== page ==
Journal article 781 views 276 downloads
Influence of antenatal physical exercise on heart rate variability and QT variability / R. E. Carpenter, S. J. Emery, O. Uzun, D. Rassi, M. J. Lewis, Dareyoush Rassi, Michael Lewis
The Journal of Maternal-Fetal & Neonatal Medicine, Volume: 30, Issue: 1, Pages: 79 - 84
PDF | Accepted ManuscriptDownload (508.4KB)
Objective: We sought to characterise the influence of an antenatal exercise programme on ECG-derived cardiac variables. Methods: Fifity-one healthy pregnant women were recruited and randomly assigned (2 × 2×2 design) to an exercise group or a control group. Exercising groups attended weekly classes...
|Published in:||The Journal of Maternal-Fetal & Neonatal Medicine|
Check full text
No Tags, Be the first to tag this record!
Objective: We sought to characterise the influence of an antenatal exercise programme on ECG-derived cardiac variables. Methods: Fifity-one healthy pregnant women were recruited and randomly assigned (2 × 2×2 design) to an exercise group or a control group. Exercising groups attended weekly classes from the 20th week of pregnancy onwards. Cardiovascular assessments (heart rate variabiliy (HRV), QT, and the QT variability index (QTVI)) were performed at 12–16, 26–28, 34–36 weeks and 12 weeks following birth, during supine rest and exercise conditions. Results: Advancing gestation was associated with an increased maternal heart rate (p = 0.001), shorter QT interval (p = 0.003), diminished HRV (p = 0.002) and increased QTVI (p = 0.002). Each of these changes was reversed within 12 weeks postpartum (p < 0.004). The Exercise group displayed exaggerated changes for all variables (except QT) but only during supine rest in the third trimester (p < 0.029). Conclusion: Advancing gestation is associated with a shift in HRV/QTVI towards values that have been associated with an elevated risk of arrhythmia. A 20-week exercise programme undertaken between mid and late pregnancy exaggerated these changes during rest in the third trimester of pregnancy.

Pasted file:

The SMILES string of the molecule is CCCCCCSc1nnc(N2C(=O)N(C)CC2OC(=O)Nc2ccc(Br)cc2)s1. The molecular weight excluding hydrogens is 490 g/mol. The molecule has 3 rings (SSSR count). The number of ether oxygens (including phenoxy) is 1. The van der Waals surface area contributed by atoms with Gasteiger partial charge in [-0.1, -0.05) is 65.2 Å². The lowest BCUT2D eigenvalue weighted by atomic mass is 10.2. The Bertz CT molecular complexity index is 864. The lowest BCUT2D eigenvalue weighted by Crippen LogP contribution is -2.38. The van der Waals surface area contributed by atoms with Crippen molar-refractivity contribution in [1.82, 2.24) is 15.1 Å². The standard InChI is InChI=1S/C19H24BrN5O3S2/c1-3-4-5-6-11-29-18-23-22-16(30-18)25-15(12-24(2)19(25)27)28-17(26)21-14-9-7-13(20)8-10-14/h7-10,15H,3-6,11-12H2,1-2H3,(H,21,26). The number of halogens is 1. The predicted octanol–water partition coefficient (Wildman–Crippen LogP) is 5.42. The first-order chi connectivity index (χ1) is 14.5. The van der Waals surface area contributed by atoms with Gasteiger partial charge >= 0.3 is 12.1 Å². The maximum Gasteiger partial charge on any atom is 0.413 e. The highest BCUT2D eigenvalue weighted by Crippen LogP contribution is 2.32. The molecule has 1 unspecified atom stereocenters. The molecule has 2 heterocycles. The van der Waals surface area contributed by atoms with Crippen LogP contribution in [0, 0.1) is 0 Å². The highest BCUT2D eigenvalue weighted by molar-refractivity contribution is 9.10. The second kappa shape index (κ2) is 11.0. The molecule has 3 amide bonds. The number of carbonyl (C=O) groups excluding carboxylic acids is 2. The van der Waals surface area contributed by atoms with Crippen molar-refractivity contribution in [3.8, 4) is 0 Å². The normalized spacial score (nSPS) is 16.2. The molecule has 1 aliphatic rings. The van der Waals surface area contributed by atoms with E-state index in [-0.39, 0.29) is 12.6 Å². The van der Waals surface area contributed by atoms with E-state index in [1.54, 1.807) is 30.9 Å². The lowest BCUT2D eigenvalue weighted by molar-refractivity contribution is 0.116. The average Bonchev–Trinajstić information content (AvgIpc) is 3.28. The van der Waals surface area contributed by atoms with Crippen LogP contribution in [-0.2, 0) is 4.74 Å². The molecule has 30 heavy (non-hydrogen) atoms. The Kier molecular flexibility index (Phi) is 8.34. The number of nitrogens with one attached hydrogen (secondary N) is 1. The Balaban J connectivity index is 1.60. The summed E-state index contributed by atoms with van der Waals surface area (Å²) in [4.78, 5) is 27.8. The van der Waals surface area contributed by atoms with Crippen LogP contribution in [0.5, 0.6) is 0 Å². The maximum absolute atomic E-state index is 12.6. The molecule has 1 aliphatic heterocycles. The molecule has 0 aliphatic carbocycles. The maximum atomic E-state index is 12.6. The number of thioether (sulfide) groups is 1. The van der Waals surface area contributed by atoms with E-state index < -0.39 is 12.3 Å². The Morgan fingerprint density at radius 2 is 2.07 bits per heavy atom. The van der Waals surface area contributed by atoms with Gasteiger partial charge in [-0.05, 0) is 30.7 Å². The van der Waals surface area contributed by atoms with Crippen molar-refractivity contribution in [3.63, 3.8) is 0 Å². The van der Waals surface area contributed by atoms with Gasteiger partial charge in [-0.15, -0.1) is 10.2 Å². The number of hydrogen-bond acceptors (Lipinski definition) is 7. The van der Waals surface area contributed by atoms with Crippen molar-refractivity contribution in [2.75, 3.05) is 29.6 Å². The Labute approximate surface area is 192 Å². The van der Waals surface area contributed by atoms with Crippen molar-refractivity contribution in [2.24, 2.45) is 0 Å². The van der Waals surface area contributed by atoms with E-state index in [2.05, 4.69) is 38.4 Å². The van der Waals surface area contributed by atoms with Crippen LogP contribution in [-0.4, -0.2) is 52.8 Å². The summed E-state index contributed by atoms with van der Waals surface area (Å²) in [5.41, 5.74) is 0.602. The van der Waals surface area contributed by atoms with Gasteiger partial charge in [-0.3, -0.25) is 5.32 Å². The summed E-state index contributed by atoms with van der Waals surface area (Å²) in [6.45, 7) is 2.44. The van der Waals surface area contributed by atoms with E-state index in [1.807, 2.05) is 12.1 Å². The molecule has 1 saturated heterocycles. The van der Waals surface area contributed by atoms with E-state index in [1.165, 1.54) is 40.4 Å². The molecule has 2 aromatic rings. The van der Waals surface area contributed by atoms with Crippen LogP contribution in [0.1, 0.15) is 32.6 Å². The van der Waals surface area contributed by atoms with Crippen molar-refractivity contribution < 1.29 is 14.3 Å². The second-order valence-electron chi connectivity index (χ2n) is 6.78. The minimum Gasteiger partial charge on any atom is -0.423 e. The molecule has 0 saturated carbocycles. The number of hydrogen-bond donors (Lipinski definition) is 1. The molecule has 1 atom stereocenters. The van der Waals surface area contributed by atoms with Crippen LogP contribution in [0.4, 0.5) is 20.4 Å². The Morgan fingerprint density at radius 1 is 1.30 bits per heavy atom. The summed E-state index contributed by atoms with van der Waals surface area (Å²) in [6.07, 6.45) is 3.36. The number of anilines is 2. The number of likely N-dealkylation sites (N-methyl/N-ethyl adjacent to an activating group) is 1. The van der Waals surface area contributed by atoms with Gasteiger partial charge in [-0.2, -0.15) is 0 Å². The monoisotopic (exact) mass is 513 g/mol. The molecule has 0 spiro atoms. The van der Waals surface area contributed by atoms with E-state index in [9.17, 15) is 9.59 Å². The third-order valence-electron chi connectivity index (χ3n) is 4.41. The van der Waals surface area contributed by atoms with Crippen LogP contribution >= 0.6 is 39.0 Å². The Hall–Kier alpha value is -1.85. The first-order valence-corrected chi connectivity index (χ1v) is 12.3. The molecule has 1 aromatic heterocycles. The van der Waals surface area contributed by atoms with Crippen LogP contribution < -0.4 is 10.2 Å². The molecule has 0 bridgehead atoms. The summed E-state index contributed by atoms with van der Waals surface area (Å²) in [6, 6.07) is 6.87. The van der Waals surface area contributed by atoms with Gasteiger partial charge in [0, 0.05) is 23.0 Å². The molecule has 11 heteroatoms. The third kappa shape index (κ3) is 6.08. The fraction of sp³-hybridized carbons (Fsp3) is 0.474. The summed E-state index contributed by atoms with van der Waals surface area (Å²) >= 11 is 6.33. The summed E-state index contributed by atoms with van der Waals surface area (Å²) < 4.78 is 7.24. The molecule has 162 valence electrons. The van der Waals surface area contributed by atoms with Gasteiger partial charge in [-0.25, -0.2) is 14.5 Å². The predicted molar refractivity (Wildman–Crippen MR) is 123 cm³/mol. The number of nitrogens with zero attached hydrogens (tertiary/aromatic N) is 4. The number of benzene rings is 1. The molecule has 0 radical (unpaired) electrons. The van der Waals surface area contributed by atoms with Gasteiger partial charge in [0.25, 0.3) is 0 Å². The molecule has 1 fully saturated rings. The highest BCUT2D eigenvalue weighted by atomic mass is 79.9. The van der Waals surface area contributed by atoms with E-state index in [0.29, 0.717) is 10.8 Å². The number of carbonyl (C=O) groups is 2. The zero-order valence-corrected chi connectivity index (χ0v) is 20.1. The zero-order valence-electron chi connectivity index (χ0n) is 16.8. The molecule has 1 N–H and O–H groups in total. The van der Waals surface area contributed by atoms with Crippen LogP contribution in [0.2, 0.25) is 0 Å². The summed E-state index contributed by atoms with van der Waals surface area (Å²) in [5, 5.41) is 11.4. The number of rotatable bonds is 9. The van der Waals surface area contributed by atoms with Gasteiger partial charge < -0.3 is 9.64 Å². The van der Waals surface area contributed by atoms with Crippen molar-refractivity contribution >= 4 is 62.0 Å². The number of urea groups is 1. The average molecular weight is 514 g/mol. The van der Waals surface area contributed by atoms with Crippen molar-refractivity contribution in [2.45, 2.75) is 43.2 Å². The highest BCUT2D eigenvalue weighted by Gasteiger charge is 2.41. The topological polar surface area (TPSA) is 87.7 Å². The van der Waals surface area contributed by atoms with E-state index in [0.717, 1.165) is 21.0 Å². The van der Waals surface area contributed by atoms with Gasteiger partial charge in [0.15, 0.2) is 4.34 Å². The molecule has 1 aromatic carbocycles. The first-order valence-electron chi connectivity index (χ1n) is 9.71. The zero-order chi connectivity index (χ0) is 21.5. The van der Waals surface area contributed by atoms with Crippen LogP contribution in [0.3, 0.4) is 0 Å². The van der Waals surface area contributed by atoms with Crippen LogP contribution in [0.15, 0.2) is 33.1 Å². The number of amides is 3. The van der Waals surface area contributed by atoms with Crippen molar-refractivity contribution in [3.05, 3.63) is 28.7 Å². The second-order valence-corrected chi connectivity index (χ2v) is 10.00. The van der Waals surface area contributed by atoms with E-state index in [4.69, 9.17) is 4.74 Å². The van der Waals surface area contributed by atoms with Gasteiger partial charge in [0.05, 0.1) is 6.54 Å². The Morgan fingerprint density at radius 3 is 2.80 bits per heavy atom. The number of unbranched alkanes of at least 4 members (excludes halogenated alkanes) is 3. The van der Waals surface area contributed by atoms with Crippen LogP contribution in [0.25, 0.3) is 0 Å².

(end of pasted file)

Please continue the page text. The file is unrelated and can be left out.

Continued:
Exercise, Pregnancy, Heart
College of Engineering